Home Game News Upgrading your Steam Deck screen to 1200p is a bad idea

Upgrading your Steam Deck screen to 1200p is a bad idea

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The Steam Deck is a wonderful if imperfect device, with its screen being one of its most noticeable weak points. Now, a company by the name of DeckHD is promising to improve on Valve’s original design with a 1200p screen. While this sounds good on paper, I’m not convinced swapping out the stock option is a good idea.

To be clear, I’m constantly on the lookout for new additions to our best Steam Deck accessories guide, including a screen upgrade. However, I’m much more keen to see OLED options materialize, so my perky portable PC can truly give the display on the Nintendo Switch OLED a run for its money. Valve itself has admitted that it wants to improve this part of its pocket rocket, which will likely arrive as part of the Steam Deck 2.

While replacement Steam Deck screens are already readily available for you to swap out, upgrading to a different panel is another matter entirely.

This is where comes in DeckHD, packing a 7-inch 1200p IPS panel that covers 74% of the AdobeRGB color space for $99, with no release date confirmed yet. Increased color accuracy certainly appeals to me, as does higher pixel density, but they’re not worth the trade-offs I believe this new screen may introduce.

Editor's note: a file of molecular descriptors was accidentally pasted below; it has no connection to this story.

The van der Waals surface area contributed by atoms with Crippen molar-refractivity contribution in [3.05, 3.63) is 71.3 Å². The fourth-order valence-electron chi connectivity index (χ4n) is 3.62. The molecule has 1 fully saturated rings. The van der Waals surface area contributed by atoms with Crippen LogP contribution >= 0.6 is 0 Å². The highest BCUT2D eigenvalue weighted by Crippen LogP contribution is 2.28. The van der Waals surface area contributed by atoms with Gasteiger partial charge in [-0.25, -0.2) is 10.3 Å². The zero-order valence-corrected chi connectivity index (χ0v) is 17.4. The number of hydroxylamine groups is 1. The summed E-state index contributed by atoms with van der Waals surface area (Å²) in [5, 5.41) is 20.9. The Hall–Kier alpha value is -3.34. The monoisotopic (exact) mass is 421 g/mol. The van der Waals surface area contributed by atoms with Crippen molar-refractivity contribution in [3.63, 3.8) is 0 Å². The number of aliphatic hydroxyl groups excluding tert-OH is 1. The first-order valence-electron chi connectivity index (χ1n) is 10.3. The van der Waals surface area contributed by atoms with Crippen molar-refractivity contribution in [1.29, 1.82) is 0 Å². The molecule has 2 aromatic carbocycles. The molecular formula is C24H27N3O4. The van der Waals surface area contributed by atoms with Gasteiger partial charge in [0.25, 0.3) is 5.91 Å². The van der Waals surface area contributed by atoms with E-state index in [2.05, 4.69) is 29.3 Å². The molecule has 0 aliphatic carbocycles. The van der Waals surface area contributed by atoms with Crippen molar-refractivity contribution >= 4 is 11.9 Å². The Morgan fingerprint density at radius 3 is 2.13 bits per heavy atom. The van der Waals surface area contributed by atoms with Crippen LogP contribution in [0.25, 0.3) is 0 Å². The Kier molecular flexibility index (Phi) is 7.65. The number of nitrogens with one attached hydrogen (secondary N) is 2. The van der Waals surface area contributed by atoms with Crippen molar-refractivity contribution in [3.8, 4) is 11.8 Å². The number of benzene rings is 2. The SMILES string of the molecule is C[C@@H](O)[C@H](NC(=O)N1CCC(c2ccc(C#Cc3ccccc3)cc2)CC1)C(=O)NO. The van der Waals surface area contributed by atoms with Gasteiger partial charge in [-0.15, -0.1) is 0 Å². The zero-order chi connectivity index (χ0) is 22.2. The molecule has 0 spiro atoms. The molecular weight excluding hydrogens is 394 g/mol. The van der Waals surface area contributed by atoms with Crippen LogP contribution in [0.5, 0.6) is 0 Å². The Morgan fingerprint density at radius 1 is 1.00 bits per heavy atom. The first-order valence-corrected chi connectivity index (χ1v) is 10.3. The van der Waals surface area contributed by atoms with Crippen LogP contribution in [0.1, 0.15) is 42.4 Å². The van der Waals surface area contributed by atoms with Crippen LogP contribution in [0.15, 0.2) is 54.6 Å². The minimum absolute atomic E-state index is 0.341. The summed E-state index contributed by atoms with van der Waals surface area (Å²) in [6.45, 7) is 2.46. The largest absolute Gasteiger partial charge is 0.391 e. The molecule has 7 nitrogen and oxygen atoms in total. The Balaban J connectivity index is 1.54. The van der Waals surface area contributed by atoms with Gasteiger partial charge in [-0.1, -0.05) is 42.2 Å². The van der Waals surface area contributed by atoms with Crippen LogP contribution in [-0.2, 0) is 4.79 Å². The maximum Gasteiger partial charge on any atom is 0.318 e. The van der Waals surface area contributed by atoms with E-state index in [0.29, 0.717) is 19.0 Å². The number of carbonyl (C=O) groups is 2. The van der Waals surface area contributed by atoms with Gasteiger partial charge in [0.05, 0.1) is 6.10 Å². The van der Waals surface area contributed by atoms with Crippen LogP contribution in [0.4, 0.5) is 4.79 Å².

Here are the DeckHD specs versus the Steam Deck:

DeckHD Steam Deck
Resolution 1920 x 1200 1280 x 800
Size 7-inch IPS 7-inch IPS
Color Accuracy 74% AdobeRGB 45% AdobeRGB
Brightness 400 nits 400 nits
Refresh Rate 60Hz 60Hz
Anti-Glare Coating Yes Only on 512GB model

So, here are three reasons I believe the DeckHD display isn’t the screen the Steam Deck needs:

  1. Performance – The Zen 2 APU that powers the Steam Deck gives the PC enough juice to play most games at 800p. However, introducing a higher resolution display without any extra horsepower will likely irrecoverably cripple frame rates in already demanding games.
  2. Battery Life –  More pixels means more power being drawn from the device’s battery, which is already another weak point for the Deck. Expect to see portable playtime take a tumble with the DeckHD equipped.
  3. Warranty – While this drawback isn’t unique to the DeckHD, swapping out the stock screen for an aftermarket solution will almost certainly ruin your warranty. Furthermore, actually replacing the display is no easy task, and you run the risk of causing accidental damage if you’re not careful.

The simplest way to improve your portable setup is by giving your Steam Deck a place to rest after a long gaming session, so check our best Steam Deck dock list for our recommendations.

If you’re after a higher resolution gaming experience on the go, I’d suggest checking our Asus ROG Ally review. The Steam Deck specs simply don’t lend themselves to 1200p gaming in many cases, and while I’m excited to see DeckHD in the real world, I’m a firm skeptic for now.


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